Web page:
What we call the moral compass often fails to operate in the fog of war. This is the subject of the Austrian film The Counterfeiters, winner of this year's Oscar for Best Foreign Film.
Salomon "Sally" Sorowitsch (Karl Markovics) is a Russian Jew in Germany before World War II who puts his keen artistic eye to use as a forger of passports, cash and other valuable items. Unlike Hitler, Sally is not a frustrated art student; he has no desire to make art when making money is so much more lucrative. This perspective serves him well after he is busted for counterfeiting and sent to the brutal Mauthausen concentration camp.
Sally uses his skills to curry favor with his captors by becoming the resident portrait artist. Then he's moved to the camp at Sachsenhausen at the behest of the German officer who arrested him in 1936 and still remembers the forger's unique skills. There, Sally is made the head of a special unit of currency counterfeiting. It's a project based on the true story of Operation Bernhard, in which the Germans planned to destabilize international economies by flooding the market with bogus British pound notes and American dollars. Sally is also based on a real figure named Salomon Smolianoff, as recalled by Adolf Burger in his recent memoir about his time as a prisoner in the unit.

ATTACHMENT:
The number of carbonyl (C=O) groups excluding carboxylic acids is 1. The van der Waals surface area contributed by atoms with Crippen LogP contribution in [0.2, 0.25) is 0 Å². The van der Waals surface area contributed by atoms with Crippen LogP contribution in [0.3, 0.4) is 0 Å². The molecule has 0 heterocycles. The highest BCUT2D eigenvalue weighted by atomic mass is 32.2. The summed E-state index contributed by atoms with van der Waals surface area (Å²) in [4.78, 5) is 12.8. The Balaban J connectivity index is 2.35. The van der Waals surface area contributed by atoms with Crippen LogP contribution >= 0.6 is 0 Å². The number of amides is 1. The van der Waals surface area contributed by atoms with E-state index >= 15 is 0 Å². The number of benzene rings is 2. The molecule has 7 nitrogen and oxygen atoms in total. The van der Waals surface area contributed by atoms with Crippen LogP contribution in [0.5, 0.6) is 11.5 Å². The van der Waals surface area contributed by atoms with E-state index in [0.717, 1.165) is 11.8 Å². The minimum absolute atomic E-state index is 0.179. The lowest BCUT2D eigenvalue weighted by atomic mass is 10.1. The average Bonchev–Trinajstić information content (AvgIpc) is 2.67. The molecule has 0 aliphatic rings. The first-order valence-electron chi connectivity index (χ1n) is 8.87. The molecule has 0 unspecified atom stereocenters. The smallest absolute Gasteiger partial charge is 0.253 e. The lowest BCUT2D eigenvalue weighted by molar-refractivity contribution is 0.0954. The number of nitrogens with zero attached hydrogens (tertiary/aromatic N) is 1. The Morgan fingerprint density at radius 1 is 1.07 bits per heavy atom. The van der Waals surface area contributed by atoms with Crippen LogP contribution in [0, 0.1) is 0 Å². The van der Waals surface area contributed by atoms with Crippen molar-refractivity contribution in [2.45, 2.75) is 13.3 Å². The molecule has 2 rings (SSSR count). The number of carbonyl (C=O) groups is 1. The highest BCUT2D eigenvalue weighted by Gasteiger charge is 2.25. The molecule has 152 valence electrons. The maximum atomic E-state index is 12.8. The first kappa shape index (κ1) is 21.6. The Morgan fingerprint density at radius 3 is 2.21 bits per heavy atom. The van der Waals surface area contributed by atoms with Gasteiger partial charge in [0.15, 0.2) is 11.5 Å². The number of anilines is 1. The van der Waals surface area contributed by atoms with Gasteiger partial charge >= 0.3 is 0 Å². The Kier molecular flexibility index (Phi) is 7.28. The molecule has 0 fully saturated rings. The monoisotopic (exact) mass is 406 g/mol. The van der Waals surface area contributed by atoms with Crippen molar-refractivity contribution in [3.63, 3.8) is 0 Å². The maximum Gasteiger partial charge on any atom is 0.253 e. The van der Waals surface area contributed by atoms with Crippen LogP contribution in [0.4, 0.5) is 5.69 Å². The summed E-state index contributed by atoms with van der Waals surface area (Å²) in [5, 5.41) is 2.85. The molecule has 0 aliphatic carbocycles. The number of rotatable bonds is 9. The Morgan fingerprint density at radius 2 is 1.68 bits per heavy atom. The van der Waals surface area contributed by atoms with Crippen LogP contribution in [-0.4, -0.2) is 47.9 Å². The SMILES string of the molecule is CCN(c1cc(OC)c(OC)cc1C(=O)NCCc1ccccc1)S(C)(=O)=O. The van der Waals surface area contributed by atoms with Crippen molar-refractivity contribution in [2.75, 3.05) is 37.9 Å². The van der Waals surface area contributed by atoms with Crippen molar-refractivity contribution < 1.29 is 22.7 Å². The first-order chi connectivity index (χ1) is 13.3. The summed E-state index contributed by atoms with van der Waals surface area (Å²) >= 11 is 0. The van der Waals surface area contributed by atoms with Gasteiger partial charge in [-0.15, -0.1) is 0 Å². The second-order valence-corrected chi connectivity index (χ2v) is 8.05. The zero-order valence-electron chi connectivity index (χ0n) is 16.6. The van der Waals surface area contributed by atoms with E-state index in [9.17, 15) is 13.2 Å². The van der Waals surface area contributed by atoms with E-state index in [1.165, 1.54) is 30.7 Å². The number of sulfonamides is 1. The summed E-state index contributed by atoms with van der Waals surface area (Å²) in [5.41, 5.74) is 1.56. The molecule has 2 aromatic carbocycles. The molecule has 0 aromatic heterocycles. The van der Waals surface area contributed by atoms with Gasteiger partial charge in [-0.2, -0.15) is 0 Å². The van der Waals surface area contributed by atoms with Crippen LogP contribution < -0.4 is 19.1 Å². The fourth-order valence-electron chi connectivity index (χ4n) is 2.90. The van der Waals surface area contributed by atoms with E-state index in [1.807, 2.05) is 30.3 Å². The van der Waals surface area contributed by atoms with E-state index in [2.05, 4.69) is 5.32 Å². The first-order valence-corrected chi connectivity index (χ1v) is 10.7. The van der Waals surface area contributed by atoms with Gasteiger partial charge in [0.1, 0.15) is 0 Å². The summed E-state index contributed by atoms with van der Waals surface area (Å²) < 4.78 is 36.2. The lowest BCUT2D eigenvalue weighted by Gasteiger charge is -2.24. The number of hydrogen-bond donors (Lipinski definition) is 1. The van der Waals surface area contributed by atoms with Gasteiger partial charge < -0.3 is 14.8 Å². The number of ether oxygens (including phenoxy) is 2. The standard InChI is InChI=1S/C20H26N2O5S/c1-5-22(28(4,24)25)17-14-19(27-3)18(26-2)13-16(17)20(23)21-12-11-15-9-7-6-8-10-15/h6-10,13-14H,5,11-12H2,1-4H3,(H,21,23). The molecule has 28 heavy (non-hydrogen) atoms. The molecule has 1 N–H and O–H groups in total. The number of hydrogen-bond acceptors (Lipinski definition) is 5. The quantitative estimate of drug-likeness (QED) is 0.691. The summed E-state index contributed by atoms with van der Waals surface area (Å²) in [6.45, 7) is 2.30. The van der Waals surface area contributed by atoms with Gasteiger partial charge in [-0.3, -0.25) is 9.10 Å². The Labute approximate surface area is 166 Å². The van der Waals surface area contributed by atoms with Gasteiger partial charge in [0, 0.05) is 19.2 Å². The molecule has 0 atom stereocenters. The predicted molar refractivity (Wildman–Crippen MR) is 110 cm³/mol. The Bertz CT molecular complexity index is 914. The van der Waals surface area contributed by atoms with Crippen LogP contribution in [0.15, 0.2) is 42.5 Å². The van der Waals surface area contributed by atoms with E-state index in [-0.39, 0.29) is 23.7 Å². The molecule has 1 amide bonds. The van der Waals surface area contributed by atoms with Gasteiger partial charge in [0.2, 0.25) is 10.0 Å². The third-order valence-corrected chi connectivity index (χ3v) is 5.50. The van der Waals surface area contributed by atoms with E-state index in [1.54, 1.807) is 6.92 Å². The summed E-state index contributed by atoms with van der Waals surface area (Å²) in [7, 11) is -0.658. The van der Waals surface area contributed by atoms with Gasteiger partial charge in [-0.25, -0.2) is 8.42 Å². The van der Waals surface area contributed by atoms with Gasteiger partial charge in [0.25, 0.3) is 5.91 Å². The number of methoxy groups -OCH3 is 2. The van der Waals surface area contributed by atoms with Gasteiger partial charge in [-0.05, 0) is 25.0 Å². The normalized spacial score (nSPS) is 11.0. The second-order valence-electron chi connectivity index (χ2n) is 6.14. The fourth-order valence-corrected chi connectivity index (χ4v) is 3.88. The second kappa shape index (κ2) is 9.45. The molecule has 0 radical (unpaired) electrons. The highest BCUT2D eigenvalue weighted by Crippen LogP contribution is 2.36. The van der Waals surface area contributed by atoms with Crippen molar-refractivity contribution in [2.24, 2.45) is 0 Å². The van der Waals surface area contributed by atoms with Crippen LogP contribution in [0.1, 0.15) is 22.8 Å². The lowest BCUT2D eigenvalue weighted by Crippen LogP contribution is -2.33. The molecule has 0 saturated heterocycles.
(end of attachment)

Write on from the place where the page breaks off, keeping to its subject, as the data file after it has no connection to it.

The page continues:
Unlike most Holocaust movies, The Counterfeiters emphasizes personal moral choices rather than the overall horror and despair. The two barracks of Jews working on the project are kept in what they call a "golden cage," in which they have enough to eat, beds with clean linen, and piped-in opera music to drown out the sounds of the murders committed on the other side of their thin plywood walls. The prisoners' dilemma over whether to assist the Germans and thereby ensure their continued survival is the heart of the movie.
Director Stefan Ruzowitsky moves The Counterfeiters along at a fast clip, covering a lot of ground in an hour and a half. And Markovics' stark demeanor speaks volumes. In such hands, The Counterfeiters becomes the real deal.